The Editor (Scream Factory, NR)

The Editor 75You need to be in a midnight-movie frame of mind to really appreciate this film.

 

 

 

 

The Editor 500

Many horror fans reserve a special place in their heart for the giallo, a type of film made primarily in Italy in the 1960s and later. The genre’s greatest proponents include Mario Bava and Dario Argento, and while their films (and others in this genre) were not always great, or even good, they did tend to make an impression on the viewer. Story and character development were generally secondary to sensation, with every effort made to both titillate and horrify the viewer (lots of female nudity and graphic amputations), and madness was also a recurring theme. In addition, most were made on a low budget, and expected their viewers to overlook things like terrible dialogue, bad dubbing, awkward cuts, and bizarre lighting schemes.

The giallo films influenced more mainstream movies as well, with an obvious recent example being Darren Aronofsky’s Black Swan. But Aronofsky drew on giallo conventions the way Shakespeare drew on aspects of Elizabethan popular culture, using them in the service of creating a much more refined and highbrow work of art. The creators of The Editor, a 2014 film directed by Adam Brooks and Matthew Kennedy, have done something different: they made a giallo about the making of a giallo. I’m tempted to say that The Editor is a parody of giallo, but the truth is that the genre is so over-the-top to begin with that it’s pretty much immune to exaggeration.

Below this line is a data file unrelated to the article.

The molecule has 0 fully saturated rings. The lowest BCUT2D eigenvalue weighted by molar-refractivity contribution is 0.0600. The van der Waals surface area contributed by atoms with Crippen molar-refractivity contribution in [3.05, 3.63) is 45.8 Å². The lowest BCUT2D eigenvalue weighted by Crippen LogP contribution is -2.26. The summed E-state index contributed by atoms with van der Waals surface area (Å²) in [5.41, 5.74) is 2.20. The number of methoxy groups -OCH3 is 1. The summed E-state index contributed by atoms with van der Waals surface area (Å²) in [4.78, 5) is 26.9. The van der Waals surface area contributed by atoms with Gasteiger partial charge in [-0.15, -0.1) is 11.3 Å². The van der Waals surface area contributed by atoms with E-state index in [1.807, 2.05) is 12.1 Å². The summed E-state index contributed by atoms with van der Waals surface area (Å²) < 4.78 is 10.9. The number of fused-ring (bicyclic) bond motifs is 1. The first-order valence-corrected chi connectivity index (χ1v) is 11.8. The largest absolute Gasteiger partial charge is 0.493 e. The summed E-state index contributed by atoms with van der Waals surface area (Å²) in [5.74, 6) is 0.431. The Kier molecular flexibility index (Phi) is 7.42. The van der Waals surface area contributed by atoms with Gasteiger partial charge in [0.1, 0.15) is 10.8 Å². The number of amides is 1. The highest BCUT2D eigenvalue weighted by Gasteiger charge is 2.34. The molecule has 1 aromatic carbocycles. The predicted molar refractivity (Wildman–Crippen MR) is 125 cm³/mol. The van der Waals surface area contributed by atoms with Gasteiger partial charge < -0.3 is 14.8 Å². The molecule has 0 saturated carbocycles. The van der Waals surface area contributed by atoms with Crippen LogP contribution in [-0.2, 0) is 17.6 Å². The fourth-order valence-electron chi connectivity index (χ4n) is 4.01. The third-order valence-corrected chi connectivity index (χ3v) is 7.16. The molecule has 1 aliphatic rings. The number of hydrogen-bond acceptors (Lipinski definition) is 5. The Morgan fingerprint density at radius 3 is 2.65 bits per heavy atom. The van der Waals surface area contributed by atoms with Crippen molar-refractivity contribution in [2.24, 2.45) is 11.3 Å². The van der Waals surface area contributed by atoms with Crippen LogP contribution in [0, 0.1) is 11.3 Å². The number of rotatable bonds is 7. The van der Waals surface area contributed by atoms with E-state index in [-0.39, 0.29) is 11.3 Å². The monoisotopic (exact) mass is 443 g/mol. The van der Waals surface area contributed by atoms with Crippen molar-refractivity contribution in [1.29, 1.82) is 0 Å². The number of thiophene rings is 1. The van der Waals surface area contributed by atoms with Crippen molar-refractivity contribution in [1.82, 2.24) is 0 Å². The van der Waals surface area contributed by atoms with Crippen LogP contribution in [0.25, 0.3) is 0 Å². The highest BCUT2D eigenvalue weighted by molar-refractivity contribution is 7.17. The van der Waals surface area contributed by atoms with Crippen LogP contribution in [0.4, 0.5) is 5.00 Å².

Rey Cisco (Adam Brooks) is a film editor whose career took a nosedive after he chopped off four of his fingers with a paper cutter (and this being a giallo, you get to see this scene, complete with obviously fake prostheses and lots of bright red blood), and is now reduced to working for a studio that makes exploitation horror films. When people start turning up mutilated and dead, suspicion is directed at Cisco, in part because he’s a general weirdo who is in the studio a lot (such is the life of an editor), and also because anyone with a cheesy mustache like his could be guilty of anything. The plot doesn’t make a lot of sense, but it’s true to the conventions of giallo, and there are cameo appearances by Udo Kier and Laurence R. Harvey.

If you like the genre and the snake-eats-its-own-tale nature of the setup, you will probably love The Editor. On the other hand, if you have limited patience for non-ironic giallo films, this one will probably stretch your patience to the breaking point. It’s not as much fun as it should be, and while you can certainly admire the skill of the filmmakers in adhering to giallo conventions, you need to be in a midnight-movie frame of mind to really appreciate this film.

Extras include a commentary track by Adam Brooks, Connor Sweeney, and Matt Kennedy, four deleted scenes, the making-of featurette “Making Movies Used To Be Fun” (51 min.), interviews with the poster artist (5 min.) and the editing lab (7 min.), and a video introduction to the Astron-6 Festival. | Sarah Boslaugh

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